Divorcing parents in Ocean City may find it difficult to agree on the various issues that arise during the divorce process. For instance, many couples struggle to agree on issues relating to child custody and visitation. Courts will make decisions relating to child custody with the best interests of the child in mind.
Under New Jersey Divorce Statute 9:2-4, courts will consider a variety of factors when awarding custody, including:
- Parents’ ability to put their differences aside and work together for the sake of the children.
- Each parent’s willingness and capacity to care for their children.
- Living environment provided by each parent, and distance between the two homes.
- Evidence of domestic abuse or substance abuse
- Children’s needs
Possible custody arrangements
When a couple gets divorced, New Jersey courts will need to determine both physical and legal custody.
- Physical custody will address where the children will live, and which parent will be responsible for the child’s day-to-day life.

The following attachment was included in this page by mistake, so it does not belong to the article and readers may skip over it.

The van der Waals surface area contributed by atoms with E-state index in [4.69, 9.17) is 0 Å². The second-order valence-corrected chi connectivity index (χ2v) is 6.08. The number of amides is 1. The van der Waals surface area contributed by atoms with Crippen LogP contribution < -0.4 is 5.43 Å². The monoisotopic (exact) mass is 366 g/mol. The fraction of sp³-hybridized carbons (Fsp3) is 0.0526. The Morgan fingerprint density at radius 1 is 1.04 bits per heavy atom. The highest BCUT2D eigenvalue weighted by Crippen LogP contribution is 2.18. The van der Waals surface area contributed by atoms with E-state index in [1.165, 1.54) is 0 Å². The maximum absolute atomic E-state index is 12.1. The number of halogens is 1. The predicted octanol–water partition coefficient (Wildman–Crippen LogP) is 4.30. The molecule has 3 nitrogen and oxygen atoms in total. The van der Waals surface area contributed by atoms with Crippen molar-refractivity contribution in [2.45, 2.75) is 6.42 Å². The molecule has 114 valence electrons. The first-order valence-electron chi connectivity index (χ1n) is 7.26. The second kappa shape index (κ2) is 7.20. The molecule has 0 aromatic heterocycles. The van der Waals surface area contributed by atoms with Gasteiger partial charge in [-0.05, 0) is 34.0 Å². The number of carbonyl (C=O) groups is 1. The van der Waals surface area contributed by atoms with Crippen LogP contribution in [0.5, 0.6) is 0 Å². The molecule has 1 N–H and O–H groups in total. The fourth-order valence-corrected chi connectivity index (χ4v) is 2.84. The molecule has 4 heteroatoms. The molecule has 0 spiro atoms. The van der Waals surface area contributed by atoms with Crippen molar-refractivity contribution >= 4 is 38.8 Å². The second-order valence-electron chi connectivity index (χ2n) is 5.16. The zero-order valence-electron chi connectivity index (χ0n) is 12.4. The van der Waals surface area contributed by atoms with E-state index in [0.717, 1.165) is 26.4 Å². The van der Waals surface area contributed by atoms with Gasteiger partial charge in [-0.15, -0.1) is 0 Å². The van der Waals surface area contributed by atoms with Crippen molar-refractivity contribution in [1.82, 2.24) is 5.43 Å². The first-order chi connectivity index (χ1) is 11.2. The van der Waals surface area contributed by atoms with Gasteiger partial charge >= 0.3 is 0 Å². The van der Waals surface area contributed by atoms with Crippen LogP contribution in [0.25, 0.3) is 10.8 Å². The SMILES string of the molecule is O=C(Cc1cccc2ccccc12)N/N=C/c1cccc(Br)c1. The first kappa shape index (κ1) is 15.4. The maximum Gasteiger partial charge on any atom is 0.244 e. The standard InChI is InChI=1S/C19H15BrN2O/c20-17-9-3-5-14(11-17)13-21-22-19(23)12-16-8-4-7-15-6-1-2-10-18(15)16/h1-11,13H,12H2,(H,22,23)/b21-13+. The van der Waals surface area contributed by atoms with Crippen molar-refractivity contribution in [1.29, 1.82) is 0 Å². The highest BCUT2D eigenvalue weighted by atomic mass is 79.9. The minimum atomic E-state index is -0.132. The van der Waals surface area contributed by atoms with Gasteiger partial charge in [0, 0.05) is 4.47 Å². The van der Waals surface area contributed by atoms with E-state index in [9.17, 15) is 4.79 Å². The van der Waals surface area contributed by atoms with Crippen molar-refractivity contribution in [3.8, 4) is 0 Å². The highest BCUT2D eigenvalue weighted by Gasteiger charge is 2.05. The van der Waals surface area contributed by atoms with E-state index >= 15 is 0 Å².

- Legal custody will address which parent will make decisions regarding the children’s upbringings, including educational, medical, and religious decisions.
Generally, the court prefers to award shared physical and legal custody, so that both parents will have overnight time with the child and be able to make decisions relating to the child. However, shared physical custody does not necessarily mean 50-50 custody. The actual number of days/overnights spent with each parent will vary based on what best suits the child’s needs. Two possibilities may be an alternating weeks schedule (one week with one parent, the next week with the other parent) or a 4-3 schedule (four days with one parent, three days with the other parent).
While joint custody is preferred, there are some situations that warrant sole physical and/or sole legal custody. If a parent has sole physical and legal custody, one parent will serve as the primary custodial parent, caring for the child on a daily basis, and can make decisions relating to the child without consulting the other parent.